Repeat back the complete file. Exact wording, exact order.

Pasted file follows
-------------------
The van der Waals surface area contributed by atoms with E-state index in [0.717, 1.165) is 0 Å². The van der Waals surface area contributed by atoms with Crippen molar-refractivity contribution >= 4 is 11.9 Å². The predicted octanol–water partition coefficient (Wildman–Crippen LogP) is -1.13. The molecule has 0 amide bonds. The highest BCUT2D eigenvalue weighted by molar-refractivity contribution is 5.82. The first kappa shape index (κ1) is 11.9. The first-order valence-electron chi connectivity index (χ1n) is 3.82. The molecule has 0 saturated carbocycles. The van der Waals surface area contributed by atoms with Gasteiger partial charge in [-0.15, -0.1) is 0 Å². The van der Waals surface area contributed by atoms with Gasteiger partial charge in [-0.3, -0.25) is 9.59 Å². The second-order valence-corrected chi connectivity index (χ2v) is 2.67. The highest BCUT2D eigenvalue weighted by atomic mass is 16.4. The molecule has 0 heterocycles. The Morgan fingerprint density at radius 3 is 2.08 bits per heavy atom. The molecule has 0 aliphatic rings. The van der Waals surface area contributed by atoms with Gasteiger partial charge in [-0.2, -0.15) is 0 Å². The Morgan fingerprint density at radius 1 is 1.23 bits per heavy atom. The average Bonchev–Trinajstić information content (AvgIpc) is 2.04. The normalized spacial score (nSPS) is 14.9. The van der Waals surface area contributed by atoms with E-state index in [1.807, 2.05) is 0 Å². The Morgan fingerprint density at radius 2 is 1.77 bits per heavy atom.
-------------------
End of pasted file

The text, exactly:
The van der Waals surface area contributed by atoms with E-state index in [0.717, 1.165) is 0 Å². The van der Waals surface area contributed by atoms with Crippen molar-refractivity contribution >= 4 is 11.9 Å². The predicted octanol–water partition coefficient (Wildman–Crippen LogP) is -1.13. The molecule has 0 amide bonds. The highest BCUT2D eigenvalue weighted by molar-refractivity contribution is 5.82. The first kappa shape index (κ1) is 11.9. The first-order valence-electron chi connectivity index (χ1n) is 3.82. The molecule has 0 saturated carbocycles. The van der Waals surface area contributed by atoms with Gasteiger partial charge in [-0.15, -0.1) is 0 Å². The van der Waals surface area contributed by atoms with Gasteiger partial charge in [-0.3, -0.25) is 9.59 Å². The second-order valence-corrected chi connectivity index (χ2v) is 2.67. The highest BCUT2D eigenvalue weighted by atomic mass is 16.4. The molecule has 0 heterocycles. The Morgan fingerprint density at radius 3 is 2.08 bits per heavy atom. The molecule has 0 aliphatic rings. The van der Waals surface area contributed by atoms with Gasteiger partial charge in [-0.2, -0.15) is 0 Å². The Morgan fingerprint density at radius 1 is 1.23 bits per heavy atom. The average Bonchev–Trinajstić information content (AvgIpc) is 2.04. The normalized spacial score (nSPS) is 14.9. The van der Waals surface area contributed by atoms with E-state index in [1.807, 2.05) is 0 Å². The Morgan fingerprint density at radius 2 is 1.77 bits per heavy atom.